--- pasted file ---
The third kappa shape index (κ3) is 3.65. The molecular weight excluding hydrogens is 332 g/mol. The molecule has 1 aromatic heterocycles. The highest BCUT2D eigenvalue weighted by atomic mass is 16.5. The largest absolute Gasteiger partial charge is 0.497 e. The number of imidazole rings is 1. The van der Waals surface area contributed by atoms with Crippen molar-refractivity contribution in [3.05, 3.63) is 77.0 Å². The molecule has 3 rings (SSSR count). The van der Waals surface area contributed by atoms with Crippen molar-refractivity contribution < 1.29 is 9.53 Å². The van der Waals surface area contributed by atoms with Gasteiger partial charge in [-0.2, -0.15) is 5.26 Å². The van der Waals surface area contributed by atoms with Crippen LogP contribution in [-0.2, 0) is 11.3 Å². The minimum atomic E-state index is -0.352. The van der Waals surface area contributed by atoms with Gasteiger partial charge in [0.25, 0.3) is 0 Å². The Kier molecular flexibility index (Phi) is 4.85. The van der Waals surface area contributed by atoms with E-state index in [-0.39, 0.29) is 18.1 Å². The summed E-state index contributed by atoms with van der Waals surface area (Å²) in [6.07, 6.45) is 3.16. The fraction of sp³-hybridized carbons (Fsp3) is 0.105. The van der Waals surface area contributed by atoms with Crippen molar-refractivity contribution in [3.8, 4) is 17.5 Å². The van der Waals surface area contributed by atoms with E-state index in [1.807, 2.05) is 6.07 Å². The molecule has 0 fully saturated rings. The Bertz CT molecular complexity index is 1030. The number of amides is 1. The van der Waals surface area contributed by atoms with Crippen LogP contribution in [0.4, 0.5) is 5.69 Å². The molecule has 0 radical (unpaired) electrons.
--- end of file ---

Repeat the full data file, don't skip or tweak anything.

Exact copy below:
The third kappa shape index (κ3) is 3.65. The molecular weight excluding hydrogens is 332 g/mol. The molecule has 1 aromatic heterocycles. The highest BCUT2D eigenvalue weighted by atomic mass is 16.5. The largest absolute Gasteiger partial charge is 0.497 e. The number of imidazole rings is 1. The van der Waals surface area contributed by atoms with Crippen molar-refractivity contribution in [3.05, 3.63) is 77.0 Å². The molecule has 3 rings (SSSR count). The van der Waals surface area contributed by atoms with Crippen molar-refractivity contribution < 1.29 is 9.53 Å². The van der Waals surface area contributed by atoms with Gasteiger partial charge in [-0.2, -0.15) is 5.26 Å². The van der Waals surface area contributed by atoms with Crippen LogP contribution in [-0.2, 0) is 11.3 Å². The minimum atomic E-state index is -0.352. The van der Waals surface area contributed by atoms with Gasteiger partial charge in [0.25, 0.3) is 0 Å². The Kier molecular flexibility index (Phi) is 4.85. The van der Waals surface area contributed by atoms with E-state index in [-0.39, 0.29) is 18.1 Å². The summed E-state index contributed by atoms with van der Waals surface area (Å²) in [6.07, 6.45) is 3.16. The fraction of sp³-hybridized carbons (Fsp3) is 0.105. The van der Waals surface area contributed by atoms with Crippen molar-refractivity contribution in [3.8, 4) is 17.5 Å². The van der Waals surface area contributed by atoms with E-state index in [1.807, 2.05) is 6.07 Å². The molecule has 0 fully saturated rings. The Bertz CT molecular complexity index is 1030. The number of amides is 1. The van der Waals surface area contributed by atoms with Crippen LogP contribution in [0.4, 0.5) is 5.69 Å². The molecule has 0 radical (unpaired) electrons.